NAME

synctree - Normalize a tree of flat files with a tree of ClearCase elements


SYNOPSIS

  synctree -sbase /tmp/newcode -dbase /vobs_tps/xxx

Take all files located under /tmp/newcode, remove the leading "/tmp/newcode" from each of their pathnames, and place the remaining relative paths under "/vobs_tps/xxx" as versioned elements, leaving them checked out.

  synctree -cr -yes -ci -sbase /vobs/hpux/bin -dbase /vobs_rel/hpux/bin

Sync all files under "/vobs_rel/hpux/bin" with those in "/vobs/hpux/bin", making sure to preserve their CR's. Suppress interactive prompting and check in all work when done.

  synctree -sb /A/B -db /X/Y -map /A/B/foo /X/Y/bar /A/B/here /X/Y/there

Take 'foo' from directory /A/B and check it in as 'bar' in /X/Y. Similarly, create an element /X/Y/there with the contents of /A/B/here.


DESCRIPTION

Synctree brings a VOB area into alignment with a specified set of files from a source area. It's analogous in various ways to clearfsimport, citree, and clearexport/clearimport; see the COMPARISONS section below. Synctree is useful if you have a ClearCase tree that must be kept in sync with a CVS tree during a transition period, or for overlaying releases of third-party products upon previous ones, or exporting deliverable DO's from a nightly build to a release VOB while preserving config records (CR's) and labels, or similar.

The default operation is to mkelem all files which exist in <src> but not in <dest>, modify any files which exist in both but differ, but not to remove files which are present in <dest> and not in <src>. Adding the -rmname flag will cause this removal to happen as well and thus make the <src> and <dest> areas identical.

Synctree need not run in a view context itself but the directory named by the -dbase flag must provide a view context. The branching behavior of any checkouts performed will be governed by that view's config spec. The -dbase directory need not exist, as long as it lies under a mounted VOB tag and in a view context. In other words, synctree can auto-create the destination directory tree.

The list of source files to operate on may be provided with the -flist option or it may come from @ARGV. Any directories encountered on the command line will be traversed recursively. If no source-file-list is provided, the directory specified with -sbase is used as the default.

File paths may be given as relative or absolute. Destination paths are determined as follows: all source filenames are first turned into absolute paths if necessary, then the source preface given with the -sbase parameter is removed and replaced with the value of -dbase to produce the destination pathname (but see FILE MAPPING below).

ClearCase symbolic links are supported, even on Windows. Note that, unless you use the -rellinks flag, the text of the link is transported verbatim from source area to dest area; thus relative symlinks may no longer resolve in the destination area.

Consider using the -n flag the first time you use this on a valued VOB, even though nothing irreversible (rmelem, rmbranch, rmver, rmtype, etc.) is ever done by synctree. And by the same token use -yes and -ci with care.


OPTIONS

Not all options are described here, only those requiring elaboration beyond the -help summary. Run synctree -help for a full option summary.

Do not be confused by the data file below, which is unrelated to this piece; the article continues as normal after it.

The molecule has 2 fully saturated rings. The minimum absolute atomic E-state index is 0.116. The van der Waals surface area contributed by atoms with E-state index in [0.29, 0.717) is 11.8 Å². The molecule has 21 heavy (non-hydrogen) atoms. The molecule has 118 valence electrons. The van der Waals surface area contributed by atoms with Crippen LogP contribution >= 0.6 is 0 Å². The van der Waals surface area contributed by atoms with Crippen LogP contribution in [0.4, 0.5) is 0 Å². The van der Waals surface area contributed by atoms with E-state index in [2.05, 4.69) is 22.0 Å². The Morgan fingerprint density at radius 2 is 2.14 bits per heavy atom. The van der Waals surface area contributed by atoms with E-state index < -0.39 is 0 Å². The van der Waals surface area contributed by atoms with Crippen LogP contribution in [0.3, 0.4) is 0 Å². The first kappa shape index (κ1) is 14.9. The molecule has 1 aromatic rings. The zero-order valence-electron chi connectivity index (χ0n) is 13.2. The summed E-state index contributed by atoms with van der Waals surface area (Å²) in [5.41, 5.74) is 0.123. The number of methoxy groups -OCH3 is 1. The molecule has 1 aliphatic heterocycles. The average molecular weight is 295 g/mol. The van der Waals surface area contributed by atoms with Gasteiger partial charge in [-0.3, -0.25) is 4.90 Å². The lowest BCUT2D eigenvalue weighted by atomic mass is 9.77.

FILE MAPPING

Synctree has lots of support for remapping filenames. The options can be pretty confusing and thus deserve special treatment here.

Filename mapping is enabled with the -map flag. Without -map, a list of files provided on the command line is interpreted as a set of from files; their to paths are derived via s/^sbase/dbase/ and thus the file basenames cannot change. In the presence of -map the arguments are instead interpreted as a hash alternating from and to names. Thus

  synctree -sb /etc -db /vobs_st/etc /etc/passwd /etc/group

would make two files under /vobs_st/etc called passwd and group, whereas

  synctree -sb /etc -db /vobs_st/etc -map /etc/passwd /vobs_st/etc/foo

would create one file (/vobs_st/etc/foo) which is a copy of /etc/passwd. Alternatively the mapping may be specified with a literal =>:

  synctree -sb /etc -db /vobs_st/etc -map '/etc/passwd => /vobs_st/etc/foo' ...

but note that this must be quoted against shell expansion. The => style is also allowed in files specified via -flist, thus:

  synctree -sb /etc -db /vobs_st/etc -flist - << EOF
  /etc/passwd => /vobs_st/etc/foo
  /etc/group  => /vobs_st/etc/bar
  EOF


COMPARISONS

Synctree is comparable to citree and clearfsimport. It is similar to citree but has more options and runs on both Windows (including Cygwin) and UNIX. It has the following advantages over clearfsimport:

However, unless you need one of the above features the supported, integrated solution (clearfsimport) is generally preferable. And of course some of these features may eventually be supported by clearfsimport; check current documentation.


BUGS


DEBUGGING

The special flag -/dbg=1 will cause all underlying cleartool commands to be printed as they are run (this is actually a feature of the Argv module on which synctree is built). Please run in this mode and include all output when reporting problems.

Note also the -/ipc=1 flag, which uses a common background cleartool process, for improved performance. In this mode, cleartool commands are prefixed with =&gt; instead of the default +.


AUTHOR

David Boyce <dsbperl AT boyski.com>


COPYRIGHT

Copyright (c) 2000-2010 David Boyce. All rights reserved. This Perl program is free software; you may redistribute and/or modify it under the same terms as Perl itself.


SEE ALSO

perl(1), "perldoc ClearCase::SyncTree"